Bind mounts - Amazon Elastic Container Service

Bind mounts

With bind mounts, a file or directory on a host, such as an Amazon EC2 instance or AWS Fargate, is mounted into a container. Bind mounts are supported for tasks that are hosted on both Fargate and Amazon EC2 instances. By default, bind mounts are tied to the lifecycle of the container that uses them. After all of the containers that use a bind mount are stopped, such as when a task is stopped, the data is removed. For tasks that are hosted on Amazon EC2 instances, the data can be tied to the lifecycle of the host Amazon EC2 instance by specifying a host and optional sourcePath value in your task definition. For more information, see Using bind mounts in the Docker documentation.

The following are common use cases for bind mounts.

  • To provide an empty data volume to mount in one or more containers.

  • To mount a host data volume in one or more containers.

  • To share a data volume from a source container with other containers in the same task.

  • To expose a path and its contents from a Dockerfile to one or more containers.

Considerations when using bind mounts

When using bind mounts, consider the following.

  • For tasks that are hosted on AWS Fargate using platform version 1.4.0 or later (Linux) or 1.0.0 or later (Windows), by default they receive a minimum of 20 GiB of ephemeral storage for bind mounts. For Linux tasks, the total amount of ephemeral storage can be increased to a maximum of 200 GiB by specifying the ephemeralStorage object in your task definition.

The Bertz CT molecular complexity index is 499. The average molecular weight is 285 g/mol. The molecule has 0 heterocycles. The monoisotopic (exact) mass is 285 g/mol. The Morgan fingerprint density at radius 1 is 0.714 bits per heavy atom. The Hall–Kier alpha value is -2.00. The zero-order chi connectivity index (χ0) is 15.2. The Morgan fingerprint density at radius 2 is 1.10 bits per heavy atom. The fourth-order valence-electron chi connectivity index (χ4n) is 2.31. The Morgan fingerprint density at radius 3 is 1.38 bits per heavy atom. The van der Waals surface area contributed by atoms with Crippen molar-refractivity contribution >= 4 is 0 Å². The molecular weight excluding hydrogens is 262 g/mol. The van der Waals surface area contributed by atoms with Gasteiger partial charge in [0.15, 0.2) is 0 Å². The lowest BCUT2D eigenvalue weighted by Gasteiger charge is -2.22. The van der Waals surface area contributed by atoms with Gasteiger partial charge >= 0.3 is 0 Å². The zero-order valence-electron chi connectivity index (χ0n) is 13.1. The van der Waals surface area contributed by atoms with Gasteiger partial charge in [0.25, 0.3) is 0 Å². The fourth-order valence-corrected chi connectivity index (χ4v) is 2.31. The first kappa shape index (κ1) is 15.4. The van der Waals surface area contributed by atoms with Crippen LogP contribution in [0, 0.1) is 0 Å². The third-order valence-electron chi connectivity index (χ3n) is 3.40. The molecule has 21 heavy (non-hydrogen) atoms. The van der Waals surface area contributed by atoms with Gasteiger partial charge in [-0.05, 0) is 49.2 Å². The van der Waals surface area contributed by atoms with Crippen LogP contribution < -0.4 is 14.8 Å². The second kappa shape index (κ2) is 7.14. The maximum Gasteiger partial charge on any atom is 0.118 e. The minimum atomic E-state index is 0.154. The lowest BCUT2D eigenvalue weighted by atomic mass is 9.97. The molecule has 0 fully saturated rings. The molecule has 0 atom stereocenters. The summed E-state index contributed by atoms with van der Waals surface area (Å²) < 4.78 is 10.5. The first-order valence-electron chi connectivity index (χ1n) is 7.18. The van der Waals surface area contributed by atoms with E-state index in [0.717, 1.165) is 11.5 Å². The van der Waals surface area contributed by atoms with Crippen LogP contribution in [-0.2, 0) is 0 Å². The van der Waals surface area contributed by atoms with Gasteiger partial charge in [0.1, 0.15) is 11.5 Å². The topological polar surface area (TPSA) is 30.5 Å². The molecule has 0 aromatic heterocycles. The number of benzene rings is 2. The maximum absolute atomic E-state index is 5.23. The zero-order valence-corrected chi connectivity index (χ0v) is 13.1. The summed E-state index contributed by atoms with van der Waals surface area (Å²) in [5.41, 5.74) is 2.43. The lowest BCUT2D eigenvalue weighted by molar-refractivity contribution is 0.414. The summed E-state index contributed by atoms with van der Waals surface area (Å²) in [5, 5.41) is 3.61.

• To expose files from a Dockerfile to a data volume when a task is run, the Amazon ECS data plane looks for a VOLUME directive. If the absolute path that's specified in the VOLUME directive is the same as the containerPath that's specified in the task definition, the data in the VOLUME directive path is copied to the data volume. In the following Dockerfile example, a file that's named examplefile in the /var/log/exported directory is written to the host and then mounted inside the container.

    FROM public.ecr.aws/amazonlinux/amazonlinux:latest RUN mkdir -p /var/log/exported RUN touch /var/log/exported/examplefile VOLUME ["/var/log/exported"]

    By default, the volume permissions are set to 0755 and the owner as root. You can customize these permissions in the Dockerfile. The following example defines the owner of the directory as node.

    FROM public.ecr.aws/amazonlinux/amazonlinux:latest RUN yum install -y shadow-utils && yum clean all RUN useradd node RUN mkdir -p /var/log/exported && chown node:node /var/log/exported RUN touch /var/log/exported/examplefile USER node VOLUME ["/var/log/exported"]
  • For tasks that are hosted on Amazon EC2 instances, when a host and sourcePath value aren't specified, the Docker daemon manages the bind mount for you. When no containers reference this bind mount, the Amazon ECS container agent task cleanup service eventually deletes it. By default, this happens three hours after the container exits. However, you can configure this duration with the ECS_ENGINE_TASK_CLEANUP_WAIT_DURATION agent variable. For more information, see Amazon ECS container agent configuration. If you need this data to persist beyond the lifecycle of the container, specify a sourcePath value for the bind mount.

Specifying a bind mount in your task definition

For Amazon ECS tasks that are hosted on either Fargate or Amazon EC2 instances, the following task definition JSON snippet shows the syntax for the volumes, mountPoints, and ephemeralStorage objects for a task definition.